Commentary Magazine


Topic: Johnny Carson

Senator Dirksen, Call Your Office

Everett Dirksen, the late Republican senator from Illinois, is famous for saying (on “The Tonight Show Starring Johnny Carson,” of all places) about government spending, “a billion here, a billion there and the first thing you know, you’re talking about real money.”

The senator died in 1969, when the national debt stood at $352.7 billion ($2.214 trillion in 2012 dollars, as measured by the CPI), and equal to 39 percent of 1969 GDP. Today, 43 mostly prosperous years later (many of them exceedingly so), the national debt is over $16 trillion–eight times as great in constant dollars–and two and half times as great in terms of GDP.

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Everett Dirksen, the late Republican senator from Illinois, is famous for saying (on “The Tonight Show Starring Johnny Carson,” of all places) about government spending, “a billion here, a billion there and the first thing you know, you’re talking about real money.”

The senator died in 1969, when the national debt stood at $352.7 billion ($2.214 trillion in 2012 dollars, as measured by the CPI), and equal to 39 percent of 1969 GDP. Today, 43 mostly prosperous years later (many of them exceedingly so), the national debt is over $16 trillion–eight times as great in constant dollars–and two and half times as great in terms of GDP.

You’d think it might be an issue in the present campaign. But President Obama is not concerned. Indeed, he is so unconcerned that he can’t even remember what the size of the debt is these days. On “The Late Show with David Letterman” (these late-night talk shows, it seems, have become the agora of modern American politics), Letterman asked if it was now about $10 trillion. That, in fact, was the figure when Obama became president. Today, three and a half years later, it has grown by 60 percent, but Obama can’t remember exactly what it is. My friends at Power Line have the tape.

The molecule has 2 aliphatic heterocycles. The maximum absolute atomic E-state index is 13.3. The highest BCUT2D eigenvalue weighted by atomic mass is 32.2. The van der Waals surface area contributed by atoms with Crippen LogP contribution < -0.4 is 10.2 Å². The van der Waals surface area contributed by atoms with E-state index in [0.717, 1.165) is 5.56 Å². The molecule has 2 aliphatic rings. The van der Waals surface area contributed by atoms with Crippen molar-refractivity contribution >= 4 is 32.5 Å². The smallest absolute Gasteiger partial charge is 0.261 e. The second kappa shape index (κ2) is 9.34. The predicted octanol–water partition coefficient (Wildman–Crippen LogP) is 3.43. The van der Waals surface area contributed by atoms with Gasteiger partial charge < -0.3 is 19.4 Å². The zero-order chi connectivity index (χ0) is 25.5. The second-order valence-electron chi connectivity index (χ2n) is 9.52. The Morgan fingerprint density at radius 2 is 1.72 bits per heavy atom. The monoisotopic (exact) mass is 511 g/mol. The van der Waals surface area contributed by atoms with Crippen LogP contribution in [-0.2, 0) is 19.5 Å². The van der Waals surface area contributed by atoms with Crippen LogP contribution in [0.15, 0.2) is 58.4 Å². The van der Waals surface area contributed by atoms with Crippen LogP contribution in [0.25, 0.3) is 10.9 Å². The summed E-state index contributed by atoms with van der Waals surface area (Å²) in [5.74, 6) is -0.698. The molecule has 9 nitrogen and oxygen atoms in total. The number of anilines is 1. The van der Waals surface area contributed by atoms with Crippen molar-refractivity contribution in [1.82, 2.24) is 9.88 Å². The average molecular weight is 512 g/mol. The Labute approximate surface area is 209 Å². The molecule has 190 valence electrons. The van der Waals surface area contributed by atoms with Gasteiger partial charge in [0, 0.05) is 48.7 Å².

If Obama is re-elected he will have to be concerned at some point, such as when, to paraphrase Secretary of the Treasury Timothy Geithner, the government holds a bond auction and nobody shows up.

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Letterman is No Carson

During his interview with NBC’s Brian Williams, David Letterman went off on a passionate defense of President Obama. Letterman concluded by saying, “What more do we want this man to do for us, honest to God?”

For starters, something better than the weakest economic recovery in the modern era, the worst jobs record of any president in the modern era, the highest sustained unemployment rate since the Great Depression, a housing crisis worse than the Great Depression, unprecedented deficits and debt, a standard of living that’s fallen longer and more steeply during the past three years than at any time since the government began recording it five decades ago, a downgrade in the United States’ credit rating for the first time in history, and a record number of people in poverty.

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During his interview with NBC’s Brian Williams, David Letterman went off on a passionate defense of President Obama. Letterman concluded by saying, “What more do we want this man to do for us, honest to God?”

For starters, something better than the weakest economic recovery in the modern era, the worst jobs record of any president in the modern era, the highest sustained unemployment rate since the Great Depression, a housing crisis worse than the Great Depression, unprecedented deficits and debt, a standard of living that’s fallen longer and more steeply during the past three years than at any time since the government began recording it five decades ago, a downgrade in the United States’ credit rating for the first time in history, and a record number of people in poverty.

Beyond that, though, it’s worth pointing out that earlier this week PBS’s American Masters series broadcast an excellent two-hour documentary titled, “Johnny Carson: King of Late Night.” Among those paying tribute to Carson was Letterman, who clearly revered Carson. In the course of the program, some of those on “The Tonight Show” staff pointed out with pride that no one ever really knew Carson’s politics – that he was never tendentious and his humor and targets were bi-partisan. It helped explain his appeal during the course of 30 remarkable years.

Carson knew he was a comedian, not a political commentator – and he was able to set his political opinions aside before stepping through the “Tonight Show” curtains.

One is reminded that in this area, as in so many other areas, David Letterman – aging, increasingly brittle, and not terribly funny — is no Johnny Carson.

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